Earnings Report: Is Activision/Blizzard Going Mobile?

Activision/Blizzard reported strong second quarter earnings last night: the first full quarter after its $5.9 billion acquisition of mobile games giant King beat analyst and Wall Street expectations. The merger reportedly created the largest game network in the world, a claim backed by the latest Verto Analytics data: Activision/Blizzard boasted 41.2 million users during July 2016 (U.S. adults, 18+), putting it well ahead of Supercell (also recently acquired), EA, and Zynga, its closest competitors.

A Play for Mobile

While Activision/Blizzard is best known for titles such as Call of Duty, Diablo, and Hearthstone, top-selling MMOs in the PC and console games markets, the King acquisition was intended to boost Activision/Blizzard’s foothold in the mobile gaming space. At first glance, it appears the strategy has already paid off: Activision/Blizzard continues to have the greatest net reach (17%) compared to its competitors, and more than half of its monthly users are mobile-only.

But the company lags in stickiness (how Verto quantifies the most engaged users by comparing daily users to monthly users), and particularly in the number of monthly sessions per user and time spent per user per month. This is worrying for a company that still has a significant number of console and desktop titles, which tend to attract longer session times. And it’s even more concerning when you take a look at Supercell’s numbers – the vast majority of its users are also mobile-first or mobile only, yet it attracts a greater amount of user time spent per month and sessions per user per month – indicators of an engaged, loyal audience.

A Quick Way to the Top of the Charts

The King acquisition has also had a profound effect on Activision/Blizzard’s most popular titles; four of the top five Activision/Blizzard games (based on number of monthly users) are King mobile game titles, including three variants of the wildly popular Candy Crush franchise. In fact, the only original Activision/Blizzard game on the list is Battle.net, a single sign-on desktop app that serves as a gateway to Blizzard’s MMO titles including World of Warcraft, Diablo, and Starcraft. It’s the second most popular game based on user numbers, but comes in last in terms of average time spent per user per month and average session duration. Whatever they have planned for the future, King’s top brass may be able to teach its new management a few lessons about developing user loyalty and retention.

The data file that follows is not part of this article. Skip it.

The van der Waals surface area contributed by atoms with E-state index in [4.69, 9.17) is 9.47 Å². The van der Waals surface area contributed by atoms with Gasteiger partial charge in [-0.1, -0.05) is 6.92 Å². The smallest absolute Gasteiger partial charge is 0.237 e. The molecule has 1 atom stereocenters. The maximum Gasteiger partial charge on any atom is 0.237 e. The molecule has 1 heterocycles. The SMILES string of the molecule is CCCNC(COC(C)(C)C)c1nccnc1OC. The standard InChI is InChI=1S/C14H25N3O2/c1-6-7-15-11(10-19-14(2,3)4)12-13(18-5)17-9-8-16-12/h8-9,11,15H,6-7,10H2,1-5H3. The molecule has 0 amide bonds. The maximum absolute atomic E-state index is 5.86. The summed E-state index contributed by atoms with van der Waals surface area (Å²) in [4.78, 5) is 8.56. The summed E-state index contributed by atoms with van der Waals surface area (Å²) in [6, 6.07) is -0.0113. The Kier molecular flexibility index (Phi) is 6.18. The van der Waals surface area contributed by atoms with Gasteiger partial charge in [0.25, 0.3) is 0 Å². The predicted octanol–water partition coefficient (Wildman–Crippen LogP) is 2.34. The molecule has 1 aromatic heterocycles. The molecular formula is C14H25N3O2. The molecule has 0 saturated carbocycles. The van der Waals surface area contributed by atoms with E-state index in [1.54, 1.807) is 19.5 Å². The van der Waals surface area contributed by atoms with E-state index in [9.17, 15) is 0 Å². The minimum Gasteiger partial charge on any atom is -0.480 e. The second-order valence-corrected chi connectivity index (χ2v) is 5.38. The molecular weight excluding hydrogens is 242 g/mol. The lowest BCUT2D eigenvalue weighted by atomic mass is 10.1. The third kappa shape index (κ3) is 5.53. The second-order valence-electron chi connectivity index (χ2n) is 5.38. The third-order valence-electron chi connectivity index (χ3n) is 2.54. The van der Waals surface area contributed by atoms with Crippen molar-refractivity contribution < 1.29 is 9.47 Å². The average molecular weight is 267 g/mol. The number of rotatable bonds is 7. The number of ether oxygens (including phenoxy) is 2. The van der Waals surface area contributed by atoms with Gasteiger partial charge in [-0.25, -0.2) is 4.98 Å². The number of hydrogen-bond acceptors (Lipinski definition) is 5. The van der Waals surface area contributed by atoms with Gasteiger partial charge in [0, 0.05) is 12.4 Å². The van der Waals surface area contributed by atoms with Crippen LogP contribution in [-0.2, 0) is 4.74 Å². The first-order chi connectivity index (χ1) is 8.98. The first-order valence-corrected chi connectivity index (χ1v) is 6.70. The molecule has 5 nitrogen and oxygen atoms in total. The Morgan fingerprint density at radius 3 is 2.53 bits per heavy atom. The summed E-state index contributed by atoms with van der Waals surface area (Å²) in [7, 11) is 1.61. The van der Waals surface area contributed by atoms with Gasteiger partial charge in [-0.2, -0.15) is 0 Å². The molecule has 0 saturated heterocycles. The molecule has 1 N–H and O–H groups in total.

King’s audience also presents a new challenge and opportunity to Activision/Blizzard’s marketing and user engagement teams: a new audience. Verto data has shown the mobile games have a different user demographic than console and PC games. Casual games players in particular tend to skew older and female – in fact, Verto’s latest report on the mobile gaming industry shows that nearly 75% of Candy Crush’s adult user base is female. Activision/Blizzard may need to make major changes to the way it markets to and retains its user base.

So, Was the King Acquisition Worth the Cost?

It’s too early to say if Activision/Blizzard is actively pursuing a mobile-centric strategy moving forward (it still has a strong and large console and PC user base), but the King acquisition may certainly revolutionize their monetization efforts.

“There are tremendous opportunities for Activision/Blizzard to build a strong growth engine and pillar in mobile via King,” observes Verto Analytics CEO Hannu Verkasalo. “Based on Verto’s data, the mobile gaming audience is growing continuously, and monetization opportunities are evolving. Activision/Blizzard has boosted its role within mobile devices with the acquisition of King, which was still a cheaper acquisition for Activision than a company of similar size – Supercell – was for Tencent,” notes Verkasalo, referring to the other big mobile gaming acquisition of 2016.

Prior to the big acquisition, King CEO Riccardo Zacconi had already started looking at incorporating more mobile ads into the company’s games – something that key competitors such as Supercell had not yet implemented. “Will mobile game-driven growth in terms of audience reach and monetization continue over the next 2-3 years? That will ultimately determine whether the acquisition was worth it or not,” says Verkasalo.

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